He also said that, given the fallout from consolidations after the Great Recession, “we are seeing a lot of legacy claims. Right after the period where a company is acquired and before being culturally acclimated to a new one, that is a period where liability is rising.”
From the developer/owner silo, Rick Oddo said his biggest concern “was getting things we need through City Councils.” Zoning, permitting and other regulatory issues are a constant challenge in his space, and have long been complicated by the multiple municipalities layered over a line dividing two states.
Others at the table expressed concerns that a new wave of civic leadership—on the Kansas City Council, in particular—lacked a fundamental appreciation for the benefits of development and the role played by the public sector to prime that growth pump.
Said Pete Browne: “I’m disappointed in the Missouri and Kansas commitments to infrastructure.” Missouri especially, he said, “has Third-World roads, bridges and utilities. If we’re going to sell our region to the world, we have to have a commitment to infrastructure from a state tax level,” and that commitment historically has yielded at least a six-fold ROI in terms of additional economic growth. “That lack of spending at MoDOT and KDOT, as well as building infrastructure—I think it has hurt our economy,” Browne said.
Emily Tilgner cited the increasing pace of project work, driven by demands for shorter delivery times from owners. That tied into the surety concerns of IMA Corp.’s Mike Campo, who said he was paying attention to “the risk associated with the constant rate of change.” Those pressures extend to the leadership ranks, as well, noted U.S. Engineering’s Rob Marriott: “With the speed of the industry today, what concerns me is leadership burnout.”
Weather is always a consideration, and a frustrating one in that it alone defies human attempts to control or manage its impact. Jon Runyan said Luke Draily had a project coming up in Colorado, where weather would play an outsized role. That has a bottom-line impact, said Pete Browne, who noted that “in 2019, Mother Nature was not kind to us” at Kissick.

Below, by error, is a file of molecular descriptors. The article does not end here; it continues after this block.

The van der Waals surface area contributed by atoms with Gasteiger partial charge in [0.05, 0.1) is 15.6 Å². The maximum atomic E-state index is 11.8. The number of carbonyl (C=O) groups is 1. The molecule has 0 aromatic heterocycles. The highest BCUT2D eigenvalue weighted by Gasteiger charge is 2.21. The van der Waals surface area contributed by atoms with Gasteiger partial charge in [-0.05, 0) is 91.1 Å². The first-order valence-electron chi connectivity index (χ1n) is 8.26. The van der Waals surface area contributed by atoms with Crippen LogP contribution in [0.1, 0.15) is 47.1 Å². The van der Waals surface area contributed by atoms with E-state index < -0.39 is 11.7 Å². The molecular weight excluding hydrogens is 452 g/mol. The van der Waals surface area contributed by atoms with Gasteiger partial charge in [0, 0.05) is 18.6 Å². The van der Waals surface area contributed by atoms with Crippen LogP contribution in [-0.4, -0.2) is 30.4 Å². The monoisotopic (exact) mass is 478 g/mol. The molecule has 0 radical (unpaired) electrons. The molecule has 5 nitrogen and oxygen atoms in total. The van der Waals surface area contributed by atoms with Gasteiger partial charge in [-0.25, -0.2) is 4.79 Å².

Lockton Companies’ Chuck Teter cited concerns about training for a new generation of workers, an issue closely linked to Greg Carlson’s observations about the prospects of latent construction defects: “I’m concerned about what happens five years from now with the lower skill levels working today,” he said.
Zach Loy said his sleep is interrupted by thoughts of “preparing the company for the inevitable market crash in the next couple of years,” while TitanBuilt’s chief executive, Scott Vath, shared similar concerns “about what the next downturn really looks like.”
Smitty Belcher offered cybersecurity as a lingering worry; “it scares me,” he said, and Mary McNamara pointed to new players emerging as competitors in the commercial roofing space; not all of them necessarily bring the competencies and reputation her 97-year-old firm has worked to build.
Of bottom-line issues, Paul Neidlein pointed to “the cost of construction outpacing inflation, the cost of capital, and trying to keep up with it,” while his colleague at JE Dunn, Randy Bredar, said pressures to secure bids, a hangover from the Great Recession’s imperative to secure work at nearly any cost, means “we can be our own worst enemy with one another.”
“This is what one surety told me they call a marginless recovery,” said Neidlein. “Margins have not gone up as fast during this recovery.”
To counter that, said Greg Carlson, Burns & McDonnell “has been able to be more selective. You’re getting rid of the marginal project and the higher-risk project.”
That’s Jon Runyan’s experience, as well. “We have to be competitive, but there’s enough work so you can choose not just a better project, but a better project for you. Before, we looked at some projects we had no business looking at—that’s not the case now.”
Mary McNamara said that since 2012, “my labor costs are up 22 percent, but the price I charge out has gone up just 4 percent. I have had to be more productive and better organized.” The firm does commercial roofing, she said, but “in reality, I really sell labor.”
When downturns happen and bidding fever sets in, said Steve Hancock, “people will lose their minds, thinking ‘I need to be here’ on a bid. But the older I get, the more I think I don’t have to do anything. I’d rather float overhead than that, any day.”
During the last downturn, said Marsha Hoffman, “we saw people in our lane we’d never seen before. That undercut fees” and those still haven’t fully achieved pre-recessionary levels.
Most of the time, said Steve Levy, “it’s not the owner; we’re doing it to ourselves. When the market turns down, we do silly things. I’ve seen it too many times.”